Appeal Court slams "hopeless" appeal, "highly improper" prosecution

The Office of the Attorney General mounted a “hopeless” appeal with “no merit” against a suspended Court Registrar acquitted of allegations that he stole a gun, the Court of Appeal found on Thursday.

The Court also expressed serious concerns about the “highly improper” way the case for the prosecution was assembled to begin with. 

The judgement was authored by Justices Robert Lloyd Fisher, Ian Harrison and Tafaoimalo Leilani Tuala-Warren. 

Suspended Deputy Court Registrar, Victory Lesa, was acquitted in May by the Supreme Court on a charge of stealing a SAR 8 Springfield rifle from Ministry of Justice offices.

“Mr. Lesa should have never been charged on evidence available to the Police. The prosecution’s case was hopeless and could have never improved on appeal,” the Justices ruled.

His conviction was appealed on the grounds that the verdict was unreasonable because it was founded upon evidence given unlawfully by a prosecution witness. 

The prosecution relied on two witnesses, the first was Logino Brown, who identified Mr. Lesa as having sold him the missing gun. 

The Supreme Court had earlier heard that Mr. Brown was visited three to four times by a Court Registrar who had “pressured [him] to make a statement” and then “said to him to help him out by giving a statement and so he did”.

The Appeal Court also found that process concerning: 

“[That evidence] had all the hallmarks of fabrication. It was given to a court official not a police officer, only after Mr Brown was detained in custody for some days and advised by the official that exercises his power and to release him on bail until he identified the person who supplied him with the weapon.

“The official referred to Mr Brown’s necessarily prolonged separation from his family unless he spoke. Mr Brown admitted the operative effect of this inducement.

“We return to the Judge’s finding that the evidence of the two primary prosecution witnesses was tainted by the existence of an ulterior motive. We have real concerns about the circumstances in which Brown’s incrimination of Mr Lesa was obtained.”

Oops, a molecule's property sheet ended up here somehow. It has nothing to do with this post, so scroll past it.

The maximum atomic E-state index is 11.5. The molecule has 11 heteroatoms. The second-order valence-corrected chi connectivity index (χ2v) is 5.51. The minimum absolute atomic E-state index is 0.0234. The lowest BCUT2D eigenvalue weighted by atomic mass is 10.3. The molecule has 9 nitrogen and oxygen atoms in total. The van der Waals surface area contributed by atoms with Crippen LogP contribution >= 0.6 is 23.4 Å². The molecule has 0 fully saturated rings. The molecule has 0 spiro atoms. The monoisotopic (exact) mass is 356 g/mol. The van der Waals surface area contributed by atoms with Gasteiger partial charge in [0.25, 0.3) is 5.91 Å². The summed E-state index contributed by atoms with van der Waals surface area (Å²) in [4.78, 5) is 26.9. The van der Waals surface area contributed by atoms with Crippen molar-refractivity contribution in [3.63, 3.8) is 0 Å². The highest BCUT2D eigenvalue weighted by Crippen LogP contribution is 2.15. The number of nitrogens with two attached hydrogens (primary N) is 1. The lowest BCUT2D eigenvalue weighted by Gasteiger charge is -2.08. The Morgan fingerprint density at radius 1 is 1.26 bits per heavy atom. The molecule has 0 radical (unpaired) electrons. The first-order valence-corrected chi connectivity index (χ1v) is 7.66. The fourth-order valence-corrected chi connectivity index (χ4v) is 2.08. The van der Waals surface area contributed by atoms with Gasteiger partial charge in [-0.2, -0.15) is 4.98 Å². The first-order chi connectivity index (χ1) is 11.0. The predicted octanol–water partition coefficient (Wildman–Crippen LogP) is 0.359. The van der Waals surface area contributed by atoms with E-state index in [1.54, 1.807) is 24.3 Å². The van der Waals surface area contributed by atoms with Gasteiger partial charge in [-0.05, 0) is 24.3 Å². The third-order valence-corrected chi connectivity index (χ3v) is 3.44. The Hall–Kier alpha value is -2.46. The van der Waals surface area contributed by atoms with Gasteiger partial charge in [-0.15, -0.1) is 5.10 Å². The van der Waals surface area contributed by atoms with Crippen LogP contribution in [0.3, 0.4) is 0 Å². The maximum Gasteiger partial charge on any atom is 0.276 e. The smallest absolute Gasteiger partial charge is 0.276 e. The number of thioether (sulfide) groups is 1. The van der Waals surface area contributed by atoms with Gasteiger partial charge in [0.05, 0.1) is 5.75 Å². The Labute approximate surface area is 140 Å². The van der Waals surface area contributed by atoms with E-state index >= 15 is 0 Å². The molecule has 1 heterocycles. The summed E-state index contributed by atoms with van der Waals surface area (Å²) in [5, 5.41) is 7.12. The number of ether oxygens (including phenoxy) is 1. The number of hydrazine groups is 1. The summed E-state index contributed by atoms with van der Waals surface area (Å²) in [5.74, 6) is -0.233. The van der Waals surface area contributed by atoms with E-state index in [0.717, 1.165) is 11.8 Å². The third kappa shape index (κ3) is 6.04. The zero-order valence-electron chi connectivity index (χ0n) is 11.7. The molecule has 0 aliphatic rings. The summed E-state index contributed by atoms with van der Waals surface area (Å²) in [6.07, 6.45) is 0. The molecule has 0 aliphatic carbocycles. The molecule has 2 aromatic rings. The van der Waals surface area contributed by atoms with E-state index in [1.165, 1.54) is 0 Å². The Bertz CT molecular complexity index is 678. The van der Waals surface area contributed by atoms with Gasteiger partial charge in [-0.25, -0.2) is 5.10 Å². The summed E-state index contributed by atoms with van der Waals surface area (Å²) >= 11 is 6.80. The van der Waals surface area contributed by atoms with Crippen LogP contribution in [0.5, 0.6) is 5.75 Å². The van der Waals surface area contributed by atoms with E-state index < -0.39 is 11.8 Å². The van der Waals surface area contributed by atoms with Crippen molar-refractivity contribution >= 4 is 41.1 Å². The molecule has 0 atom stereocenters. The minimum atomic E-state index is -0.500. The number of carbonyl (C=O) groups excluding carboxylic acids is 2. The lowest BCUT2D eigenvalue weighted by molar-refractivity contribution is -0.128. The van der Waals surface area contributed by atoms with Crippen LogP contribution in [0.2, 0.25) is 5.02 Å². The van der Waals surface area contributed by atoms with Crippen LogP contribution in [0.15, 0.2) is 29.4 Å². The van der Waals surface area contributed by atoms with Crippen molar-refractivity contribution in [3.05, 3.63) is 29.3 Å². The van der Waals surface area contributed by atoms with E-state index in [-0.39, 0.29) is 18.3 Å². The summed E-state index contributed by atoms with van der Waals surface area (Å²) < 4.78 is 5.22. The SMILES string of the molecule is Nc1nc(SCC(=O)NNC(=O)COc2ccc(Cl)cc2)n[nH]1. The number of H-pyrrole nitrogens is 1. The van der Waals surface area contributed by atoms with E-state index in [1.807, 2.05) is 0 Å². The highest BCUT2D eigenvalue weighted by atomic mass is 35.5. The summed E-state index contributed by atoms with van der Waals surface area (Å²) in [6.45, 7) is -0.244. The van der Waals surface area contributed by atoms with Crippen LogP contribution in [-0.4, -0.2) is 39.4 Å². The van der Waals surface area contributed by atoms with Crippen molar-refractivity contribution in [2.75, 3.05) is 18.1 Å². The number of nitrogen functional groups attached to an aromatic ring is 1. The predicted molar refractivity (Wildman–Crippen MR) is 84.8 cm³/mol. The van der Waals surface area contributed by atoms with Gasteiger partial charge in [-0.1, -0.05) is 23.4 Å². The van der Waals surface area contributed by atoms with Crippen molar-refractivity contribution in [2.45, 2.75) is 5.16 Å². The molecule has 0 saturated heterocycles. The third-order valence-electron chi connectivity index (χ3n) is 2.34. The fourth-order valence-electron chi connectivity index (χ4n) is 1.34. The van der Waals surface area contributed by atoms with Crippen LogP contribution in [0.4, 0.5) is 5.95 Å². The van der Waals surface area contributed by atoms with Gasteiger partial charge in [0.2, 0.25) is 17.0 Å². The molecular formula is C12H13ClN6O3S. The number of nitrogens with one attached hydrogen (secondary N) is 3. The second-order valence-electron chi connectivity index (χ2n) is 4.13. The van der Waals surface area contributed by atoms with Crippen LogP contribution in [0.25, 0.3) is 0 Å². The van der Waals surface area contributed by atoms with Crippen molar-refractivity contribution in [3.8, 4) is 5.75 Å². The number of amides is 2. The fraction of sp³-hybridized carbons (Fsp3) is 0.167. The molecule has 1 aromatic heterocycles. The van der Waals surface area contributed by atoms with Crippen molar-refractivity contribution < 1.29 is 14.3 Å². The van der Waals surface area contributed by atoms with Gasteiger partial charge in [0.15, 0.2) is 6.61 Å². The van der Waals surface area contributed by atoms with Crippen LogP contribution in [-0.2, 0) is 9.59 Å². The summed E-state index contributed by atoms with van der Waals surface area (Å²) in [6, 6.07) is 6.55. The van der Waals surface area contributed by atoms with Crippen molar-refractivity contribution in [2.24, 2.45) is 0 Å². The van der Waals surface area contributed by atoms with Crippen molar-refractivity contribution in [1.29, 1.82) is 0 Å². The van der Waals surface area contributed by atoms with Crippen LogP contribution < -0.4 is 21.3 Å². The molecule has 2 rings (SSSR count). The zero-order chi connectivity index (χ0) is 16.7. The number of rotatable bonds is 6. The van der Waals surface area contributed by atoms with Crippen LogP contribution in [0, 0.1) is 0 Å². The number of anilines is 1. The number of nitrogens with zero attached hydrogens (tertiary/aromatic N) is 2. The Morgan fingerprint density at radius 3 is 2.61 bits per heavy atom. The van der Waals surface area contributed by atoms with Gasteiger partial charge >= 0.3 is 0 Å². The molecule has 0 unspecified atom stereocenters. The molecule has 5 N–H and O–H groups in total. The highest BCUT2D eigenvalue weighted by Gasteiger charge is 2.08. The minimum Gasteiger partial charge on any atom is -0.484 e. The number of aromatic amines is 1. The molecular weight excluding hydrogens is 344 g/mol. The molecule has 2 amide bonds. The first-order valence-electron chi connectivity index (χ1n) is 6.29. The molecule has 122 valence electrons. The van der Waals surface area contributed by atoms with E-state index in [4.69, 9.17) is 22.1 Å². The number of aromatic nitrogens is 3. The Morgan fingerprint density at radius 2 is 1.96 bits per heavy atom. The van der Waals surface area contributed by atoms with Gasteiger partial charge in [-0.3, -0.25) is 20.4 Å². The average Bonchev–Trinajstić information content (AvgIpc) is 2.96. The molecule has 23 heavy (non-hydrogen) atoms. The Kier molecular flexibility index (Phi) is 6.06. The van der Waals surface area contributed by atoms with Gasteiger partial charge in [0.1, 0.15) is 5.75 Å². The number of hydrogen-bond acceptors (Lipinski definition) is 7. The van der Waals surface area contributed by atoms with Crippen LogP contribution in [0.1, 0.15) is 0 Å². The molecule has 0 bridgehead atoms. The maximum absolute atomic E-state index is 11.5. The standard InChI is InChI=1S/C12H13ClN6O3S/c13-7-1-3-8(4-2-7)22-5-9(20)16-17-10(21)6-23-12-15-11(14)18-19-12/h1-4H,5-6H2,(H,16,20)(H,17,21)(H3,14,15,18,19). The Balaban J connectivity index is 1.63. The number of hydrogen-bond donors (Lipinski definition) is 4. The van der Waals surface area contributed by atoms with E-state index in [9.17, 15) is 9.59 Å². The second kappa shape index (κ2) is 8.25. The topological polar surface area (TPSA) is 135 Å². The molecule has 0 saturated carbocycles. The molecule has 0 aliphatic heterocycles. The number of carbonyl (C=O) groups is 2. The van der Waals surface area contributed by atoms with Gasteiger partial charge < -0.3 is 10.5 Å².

The Judge was satisfied that his account was unreliable and an unsatisfactory foundation for prosecution. 

Furthermore the Appellate Court ruled the procedure was "highly improper". 

“It is no function of a court official to participate actively in gathering evidence for the prosecution of a person for a criminal offence. Nor is it his or her function to hold out an inducement to a witness to give that evidence, particularly one of the very questionable and repetitive type given. In response Mr Brown fabricated his incrimination of Mr Lesa,” the ruling said. 

“It tainted the prosecution from the outset. Mr Lesa should have been charged on the basis of Mr Brown’s evidence”. 

On the issue of costs, the appellate court agreed with defence counsel the “appeal had no merit”. 

The Appellate Court ordered that in the interest of justice the Attorney General pay costs to Lesa in the amount of $4,000. 

Mr. Lesa had since been suspended when he was charged last year. 

“[The respondent’s lawyer] Mr Leung Wai advises that Mr Lesa has been suspended by his employer without pay since he was charged. The suspension has continued through the period while the Attorney General’s appeal was pending," the Court found. 

“The Attorney General has properly referred us to the M.J.C.A.’s statutory obligation to reinstate an employee who is acquitted of a criminal charge and reimburse him or her for all lost salary. 

“We trust the M.J.C.A. will also give favourable to reimbursement of Mr Lesa’s legal expenses in defending these proceedings.”  

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